FROM AAIC 2015
WASHINGTON (FRONTLINE MEDICAL NEWS) – An antiamyloid antibody that showed significant cognitive benefit at 10 mg/kg failed to deliver similar good news at a lower dose in the first randomized, antiamyloid antibody trial comprising only patients who screened positive for amyloid-beta plaques on PET imaging.
At 6 mg/kg, aducanumab, a fully human monoclonal antibody, cleared amyloid brain plaques almost as well as the higher dose. But although there were numerical improvements on cognitive measures, these were not statistically significant, Dr. Jeff Sevigny said at the Alzheimer’s Association International Conference 2015.
The drug is being developed by Biogen. Dr. Sevigny is the company’s senior medical director of neurodegenerative disorders.
The PRIME study enrolled 166 patients with prodromal or mild Alzheimer’s who screened positive for amyloid-beta plaques on PET imaging. This ensured a pure cohort of patients with amyloid-beta plaques – something that has been lacking in antiamyloid antibody trials. Some researchers have estimated that up to 15% of those enrolled in previous trials actually had no amyloid-beta in the brain, a finding that could seriously dilute any efficacy signal of a drug designed to remove the protein.
The 52-week phase Ib study randomized patients to placebo or to 1-, 3-, 6-, or 10-mg/kg monthly infusions of aducanumab. In all, patients received 14 infusions. While the trial was designed to evaluate safety and tolerability, it did include preliminary cognitive data in the form of the Mini-Mental State Examination (MMSE) and the Clinical Dementia Rating Scale–Sum of Boxes (CDR-SB).
The initial study readout was reported in March amid global hoopla. The 3- and 10-mg/kg doses removed amyloid-beta from the brain; the 10-mg/kg dose delivered significant benefits on both cognitive measures. Patients taking the 10-mg/kg dose dipped about half a point below baseline on the MMSE, compared with nearly a 3-point drop for those on placebo. The 3-mg/kg dose also conferred significant benefits against cognitive decline.
Aducanumab was hailed as what could be the “Goldilocks drug” for Alzheimer’s – the first evidence of an antibody that both engaged the amyloid-beta target and provided significant cognitive improvements, although some researchers cautioned against overinterpretation of such early-phase results.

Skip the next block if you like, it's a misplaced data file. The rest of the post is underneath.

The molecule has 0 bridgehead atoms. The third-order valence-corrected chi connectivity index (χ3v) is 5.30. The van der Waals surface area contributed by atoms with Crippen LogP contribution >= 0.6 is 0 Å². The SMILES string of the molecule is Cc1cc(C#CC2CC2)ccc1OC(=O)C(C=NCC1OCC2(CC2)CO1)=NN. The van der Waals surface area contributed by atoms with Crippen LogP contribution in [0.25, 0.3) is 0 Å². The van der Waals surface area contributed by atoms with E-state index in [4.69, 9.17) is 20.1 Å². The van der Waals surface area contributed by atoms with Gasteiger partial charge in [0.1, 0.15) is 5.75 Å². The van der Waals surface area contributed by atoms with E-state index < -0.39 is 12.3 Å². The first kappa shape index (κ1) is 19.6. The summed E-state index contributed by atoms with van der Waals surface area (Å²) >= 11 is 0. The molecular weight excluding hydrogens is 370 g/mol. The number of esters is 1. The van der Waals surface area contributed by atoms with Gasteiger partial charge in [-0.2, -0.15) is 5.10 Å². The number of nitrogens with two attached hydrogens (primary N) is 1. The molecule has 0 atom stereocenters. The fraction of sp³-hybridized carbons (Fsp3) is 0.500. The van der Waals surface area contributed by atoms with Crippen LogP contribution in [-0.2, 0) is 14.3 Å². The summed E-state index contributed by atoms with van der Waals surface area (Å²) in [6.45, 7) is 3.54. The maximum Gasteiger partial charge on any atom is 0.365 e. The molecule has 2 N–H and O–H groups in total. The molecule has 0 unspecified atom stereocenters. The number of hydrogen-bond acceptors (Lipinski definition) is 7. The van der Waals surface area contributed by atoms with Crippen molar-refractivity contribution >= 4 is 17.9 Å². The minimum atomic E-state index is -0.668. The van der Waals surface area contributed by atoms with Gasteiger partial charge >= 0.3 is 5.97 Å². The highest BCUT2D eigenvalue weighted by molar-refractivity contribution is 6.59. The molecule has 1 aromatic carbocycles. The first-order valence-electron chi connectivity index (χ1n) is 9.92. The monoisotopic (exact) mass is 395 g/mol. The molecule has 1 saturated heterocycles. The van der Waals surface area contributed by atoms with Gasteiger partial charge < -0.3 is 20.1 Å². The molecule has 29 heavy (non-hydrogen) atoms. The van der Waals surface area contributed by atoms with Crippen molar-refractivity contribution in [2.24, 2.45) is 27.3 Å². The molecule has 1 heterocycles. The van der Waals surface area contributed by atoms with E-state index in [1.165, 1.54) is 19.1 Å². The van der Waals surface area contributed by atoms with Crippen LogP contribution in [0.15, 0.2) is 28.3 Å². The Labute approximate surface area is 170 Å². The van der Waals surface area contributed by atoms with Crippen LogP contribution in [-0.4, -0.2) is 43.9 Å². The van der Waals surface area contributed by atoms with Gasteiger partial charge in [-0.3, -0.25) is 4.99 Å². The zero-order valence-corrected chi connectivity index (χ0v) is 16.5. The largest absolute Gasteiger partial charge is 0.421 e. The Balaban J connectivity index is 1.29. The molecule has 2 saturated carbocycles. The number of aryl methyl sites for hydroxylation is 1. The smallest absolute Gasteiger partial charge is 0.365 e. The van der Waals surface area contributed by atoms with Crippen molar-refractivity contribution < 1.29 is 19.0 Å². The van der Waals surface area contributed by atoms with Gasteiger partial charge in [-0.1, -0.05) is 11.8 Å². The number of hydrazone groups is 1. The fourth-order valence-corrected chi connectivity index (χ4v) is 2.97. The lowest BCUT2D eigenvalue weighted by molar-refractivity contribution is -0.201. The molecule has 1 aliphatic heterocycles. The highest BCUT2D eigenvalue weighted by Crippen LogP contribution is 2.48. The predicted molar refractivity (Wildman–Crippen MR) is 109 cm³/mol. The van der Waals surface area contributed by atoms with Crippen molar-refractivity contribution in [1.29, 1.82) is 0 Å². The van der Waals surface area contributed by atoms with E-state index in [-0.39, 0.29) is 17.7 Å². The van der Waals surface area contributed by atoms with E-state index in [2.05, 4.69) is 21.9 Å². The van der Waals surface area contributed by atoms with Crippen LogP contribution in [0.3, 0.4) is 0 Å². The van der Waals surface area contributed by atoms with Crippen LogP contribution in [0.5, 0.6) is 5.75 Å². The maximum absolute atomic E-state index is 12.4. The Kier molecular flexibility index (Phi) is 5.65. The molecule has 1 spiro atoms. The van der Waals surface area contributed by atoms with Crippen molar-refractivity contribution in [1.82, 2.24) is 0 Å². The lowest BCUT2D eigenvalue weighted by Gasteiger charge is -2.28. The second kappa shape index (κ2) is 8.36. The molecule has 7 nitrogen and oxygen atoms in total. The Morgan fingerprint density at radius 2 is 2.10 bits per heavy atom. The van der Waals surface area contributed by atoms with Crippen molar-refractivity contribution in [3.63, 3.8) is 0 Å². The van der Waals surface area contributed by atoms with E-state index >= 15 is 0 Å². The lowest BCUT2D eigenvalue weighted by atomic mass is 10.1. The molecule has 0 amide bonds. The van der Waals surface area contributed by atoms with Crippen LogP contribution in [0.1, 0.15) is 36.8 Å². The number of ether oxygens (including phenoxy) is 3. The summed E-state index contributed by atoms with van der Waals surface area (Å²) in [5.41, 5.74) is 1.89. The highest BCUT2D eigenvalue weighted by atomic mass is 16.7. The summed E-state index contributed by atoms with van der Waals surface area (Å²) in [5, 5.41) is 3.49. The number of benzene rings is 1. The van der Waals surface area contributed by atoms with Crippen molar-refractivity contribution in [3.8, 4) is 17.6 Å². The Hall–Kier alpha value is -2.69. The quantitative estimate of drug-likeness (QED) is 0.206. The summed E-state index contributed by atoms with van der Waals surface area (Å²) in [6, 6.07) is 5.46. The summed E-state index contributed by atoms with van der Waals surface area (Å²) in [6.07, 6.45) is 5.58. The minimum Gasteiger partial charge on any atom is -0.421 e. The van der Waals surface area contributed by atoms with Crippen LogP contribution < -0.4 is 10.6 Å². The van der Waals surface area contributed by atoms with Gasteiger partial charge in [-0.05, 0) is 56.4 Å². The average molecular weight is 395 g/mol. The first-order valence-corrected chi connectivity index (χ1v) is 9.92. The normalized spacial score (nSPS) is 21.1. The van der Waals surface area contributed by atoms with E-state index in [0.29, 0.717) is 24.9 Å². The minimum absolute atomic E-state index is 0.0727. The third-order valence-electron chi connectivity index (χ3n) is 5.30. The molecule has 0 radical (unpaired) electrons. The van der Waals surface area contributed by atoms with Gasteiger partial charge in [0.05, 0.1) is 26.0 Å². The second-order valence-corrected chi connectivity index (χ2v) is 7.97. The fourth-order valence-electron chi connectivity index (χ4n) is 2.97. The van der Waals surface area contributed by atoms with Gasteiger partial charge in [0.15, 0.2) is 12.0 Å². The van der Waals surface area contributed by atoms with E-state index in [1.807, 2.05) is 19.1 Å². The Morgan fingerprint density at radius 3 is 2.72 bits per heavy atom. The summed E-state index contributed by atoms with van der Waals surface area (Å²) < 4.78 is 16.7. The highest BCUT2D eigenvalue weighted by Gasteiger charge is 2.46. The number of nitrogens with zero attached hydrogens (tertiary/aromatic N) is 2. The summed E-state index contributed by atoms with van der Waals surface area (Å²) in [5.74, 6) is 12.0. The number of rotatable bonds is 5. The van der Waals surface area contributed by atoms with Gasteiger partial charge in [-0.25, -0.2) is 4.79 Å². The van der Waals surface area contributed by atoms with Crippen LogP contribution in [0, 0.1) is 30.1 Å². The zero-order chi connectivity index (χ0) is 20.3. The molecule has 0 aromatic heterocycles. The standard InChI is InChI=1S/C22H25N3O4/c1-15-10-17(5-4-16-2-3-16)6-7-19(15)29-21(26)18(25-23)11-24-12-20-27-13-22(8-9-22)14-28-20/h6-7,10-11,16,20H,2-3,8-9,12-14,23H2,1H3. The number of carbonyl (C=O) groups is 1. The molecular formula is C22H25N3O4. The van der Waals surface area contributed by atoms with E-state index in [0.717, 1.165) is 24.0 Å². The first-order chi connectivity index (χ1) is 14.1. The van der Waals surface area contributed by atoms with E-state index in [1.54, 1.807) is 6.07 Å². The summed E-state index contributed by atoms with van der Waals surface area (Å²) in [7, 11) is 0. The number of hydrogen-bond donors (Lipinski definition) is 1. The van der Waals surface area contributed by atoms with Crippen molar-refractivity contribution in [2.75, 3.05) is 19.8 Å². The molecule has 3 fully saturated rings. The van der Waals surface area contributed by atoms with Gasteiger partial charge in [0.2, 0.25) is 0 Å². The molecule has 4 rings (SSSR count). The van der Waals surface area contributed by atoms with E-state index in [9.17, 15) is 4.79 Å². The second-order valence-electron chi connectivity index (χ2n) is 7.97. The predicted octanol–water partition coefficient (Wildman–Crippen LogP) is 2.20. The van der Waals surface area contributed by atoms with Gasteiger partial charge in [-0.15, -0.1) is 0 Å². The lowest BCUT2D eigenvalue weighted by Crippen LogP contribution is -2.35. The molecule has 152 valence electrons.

Patients in PRIME had a mean MMSE of 25, and about two-thirds were apolipoprotein E–epsilon 4 (APOE4) positive. Close to half were in the prodromal stage and the remainder had mild Alzheimer’s.
At 52 weeks, patients taking placebo worsened by 2.81 points on the MMSE. Patients taking 6 mg/kg lost 1.96 points – not a significant difference. The 10-mg/kg MMSE results were statistically significant, with a decline of 0.56 in the active group. Even the 3-mg/kg dose performed better than 6 mg/kg, with a decline of 0.70 points – significantly better than the placebo group.
The story was similar on the CDR-SB measure. The placebo group worsened by 1.87 points at week 52, while the 6-mg/kg group worsened by 1.11 points – again not statistically significant. Only the 10-mg/kg dose achieved a statistically significant difference relative to placebo (0.63 points). The 1-mg/kg dose was not significantly better than placebo on either the MMSE or CDR-SB.
All doses except for 1 mg/kg lowered amyloid-beta plaque burden. In the placebo arm, the level of amyloid remained unchanged at both imaging time points (26 and 52 weeks). Plaque moved out in a dose- and time-dependent manner, with 6 and 10 mg/kg removing increasing amounts of the protein.
Amyloid-related imaging abnormalities (ARIA), a brain inflammation related to the removal of amyloid plaques, occurred in 13% of the 3-mg/kg group, 33% of the 6-mg/kg group; and 47% of the 10-mg/kg group. Most of these (89%) occurred in the initial 5 weeks; most (65%) were asymptomatic. The remainder caused mild and transient symptoms, with headache, visual disturbances, and cognitive worsening that resolved by 12 weeks.
APOE4 carriers were particularly subject to ARIA. It occurred in 5% of patients taking the 1-mg/kg and 3-mg/kg doses, 43% of those taking 6 mg/kg, and 55% of those receiving 10 mg/kg. In noncarriers, there were no cases in the 1-mg/kg group. The incidence was 9%, 11%, and 17% in the 3-, 6-, and 10-mg/kg groups of noncarriers respectively. Patients who developed ARIA had the choice of dropping out, opting for a lower dose, or continuing the study at their original dose. Most who developed ARIA (56%) chose to continue treatment.
There were three deaths: two in the placebo group and one in the 10-mg/kg group. None were related to the study drug.
According to Biogen, aducanumab is a fully human IgG1 monoclonal antibody that binds aggregated forms of amyloid, not monomer, and preferentially attaches to parenchymal amyloid rather than vascular amyloid. It was “derived from a deidentified library of B cells collected from healthy elderly subjects with no signs of cognitive impairment and cognitively impaired elderly subjects with unusually slow cognitive decline.”
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